|Publication number||US5401780 A|
|Application number||US 08/138,537|
|Publication date||Mar 28, 1995|
|Filing date||Oct 15, 1993|
|Priority date||Jul 11, 1990|
|Also published as||CA2046532A1, CA2046532C, DE59108114D1, EP0466646A1, EP0466646B1, US5274010, US6180694, US6288142|
|Publication number||08138537, 138537, US 5401780 A, US 5401780A, US-A-5401780, US5401780 A, US5401780A|
|Inventors||Philippe Bugnon, Fritz Herren|
|Original Assignee||Ciba-Geigy Corporation|
|Export Citation||BiBTeX, EndNote, RefMan|
|Patent Citations (17), Non-Patent Citations (17), Referenced by (25), Classifications (20), Legal Events (4)|
|External Links: USPTO, USPTO Assignment, Espacenet|
This is a divisional of Ser. No. 07/726,055, filed Jul. 5, 1991, now U.S. Pat. No. 5,274,010.
The present invention relates to a process for the warp-free pigmenting of polyolefins using organic pigments coated by polar polymers.
In the colouring of polyolefins, in particular polyethylene, using organic pigments, it is frequently observed that a number of mechanical properties of the coloured material changes with time; defects occur which are collectively known as warping phenomena. In large-volume injection-moulded pans, such as bottle crates, made from high density polyethylene, for example, deformation and shrinkage can be observed, sometimes resulting in cracking and usually rendering the articles unusable. Frequently, embrittlement of the material also sets in after a relatively short service life. These disadvantages relate to the majority of organic pigments, while inorganic pigments and a minority of organic pigments have a neutral behaviour. It is assumed that these disadvantages arise because the typical crystallisation behaviour of the polyolefins is disturbed by the presence of the pigments, since the latter can act as centres of nucleation.
Various methods have already been proposed for overcoming these disadvantages. These mostly relate to certain classes of pigments. For example, warp-free colouring of polyolefins is achieved, according to U.S. Pat. No. 4,233,206, by using organic pigments containing methylol groups which have been esterified by carboxylic acids (in particular copper phthalocyanines); according to JP Kokai 53/124 555, U.S. Pat. No. 4,107,133 and JP Kokai 53/143 646 by using an isoindolinone or copper phthalocyanine pigment which has been treated with a silane coupler; according to JP Kokai 53/132 048 by using an isoindolinone pigment with addition of a salicyloyl hydrazide; according to JP Kokai 57/73 029 by using a quinacridone, isoindolinone, azo or phthalocyanine pigment which is adsorbed onto inorganic material (for example silica gel) and then treated with a silane or titanium coupler, according to JP Kokai 57/159 831 by using an isoindolinone pigment which has been treated with a phenylenebistetrachlorobenzamide; and according to JP Kokai 58/23 840 by using a phthalocyanine pigment with addition of a halomethylcopper phthalocyanine which has been treated with an amine.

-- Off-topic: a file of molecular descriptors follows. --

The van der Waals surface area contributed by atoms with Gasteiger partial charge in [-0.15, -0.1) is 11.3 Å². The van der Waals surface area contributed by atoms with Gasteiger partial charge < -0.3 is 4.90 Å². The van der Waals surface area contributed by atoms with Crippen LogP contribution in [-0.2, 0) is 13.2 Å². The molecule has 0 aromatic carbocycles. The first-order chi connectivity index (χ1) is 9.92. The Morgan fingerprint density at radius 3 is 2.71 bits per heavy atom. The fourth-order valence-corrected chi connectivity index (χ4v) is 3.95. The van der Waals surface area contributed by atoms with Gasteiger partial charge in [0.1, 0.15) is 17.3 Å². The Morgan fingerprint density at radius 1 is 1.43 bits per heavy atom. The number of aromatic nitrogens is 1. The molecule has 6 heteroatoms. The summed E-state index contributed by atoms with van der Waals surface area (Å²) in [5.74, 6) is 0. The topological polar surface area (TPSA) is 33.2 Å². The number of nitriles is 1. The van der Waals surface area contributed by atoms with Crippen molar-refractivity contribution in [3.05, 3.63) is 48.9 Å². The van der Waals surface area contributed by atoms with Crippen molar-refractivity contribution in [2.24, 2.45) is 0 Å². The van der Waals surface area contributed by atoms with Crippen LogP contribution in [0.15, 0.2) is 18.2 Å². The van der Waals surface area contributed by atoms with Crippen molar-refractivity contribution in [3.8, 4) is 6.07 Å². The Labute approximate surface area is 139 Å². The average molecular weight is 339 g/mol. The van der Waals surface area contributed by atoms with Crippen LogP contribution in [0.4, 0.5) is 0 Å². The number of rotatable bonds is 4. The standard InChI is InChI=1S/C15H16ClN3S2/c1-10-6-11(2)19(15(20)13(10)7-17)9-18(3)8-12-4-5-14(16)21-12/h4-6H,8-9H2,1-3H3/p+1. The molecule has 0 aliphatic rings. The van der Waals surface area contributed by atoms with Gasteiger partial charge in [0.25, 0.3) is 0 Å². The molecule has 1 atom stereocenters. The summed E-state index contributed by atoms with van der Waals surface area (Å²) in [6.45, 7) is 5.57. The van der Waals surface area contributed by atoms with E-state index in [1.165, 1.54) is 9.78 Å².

According to JP Kokai 57/51 733 and 57/155 242, the warp properties of isoindolinone pigments can also be improved by recrystallising the pigment. However, as is generally known amongst those skilled in the art, the increase in mean particle size which this produces is at the cost of other important pigment properties, in particular the colour strength.
U.S. Pat. No. 4,049,615 describes a process for the warp-free colouring of polyolefins using an organic pigment, in particular a perylene, perinone, bisazo or isoindolinone pigment, coated with a melamine-formaldehyde resin.
These methods do not always meet the high demands of modem industry and, depending on the pigment, do not always give the desired result. Thus, for example, no method is known which would allow diketopyrrolopyrrole pigments to be used for the warp-free pigmenting of polyolefins.
The coating of pigments with polar polymers is known per se. Thus, for example, U.S. Pat. No. 3,806,464 discloses pigments for example copper phthalocyanine, quinacridone, azo, thioindigo and flavanthrone pigments, whose particles are coated with a certain acrylic polymer composition which pigments, for compatibility reasons, are particularly suitable for colouring the acrylic finishes which are increasingly employed today in the automotive industry.
DE-A-2 200 322 discloses polyvinyl alcohol pigment compositions which are suitable, for example, as aquarelle colours.
U.S. Pat. No. 3,904,562 describes polyvinylpyrrolidone pigment compositions which have advantages in coating compositions with respect to heat resistance, bleeding and gloss.
Although the coating of pigments with polar polymers has already been disclosed, the effect of such pigments on the warping properties on colouring of polyolefins has hitherto not been recognised.
It has been found that virtually all organic pigments and in particular diketopyrrolopyrrole pigments are surprisingly suitable for the warp-free pigmenting of polyolefins if they are coated directly or indirectly with a film of a polar polymer.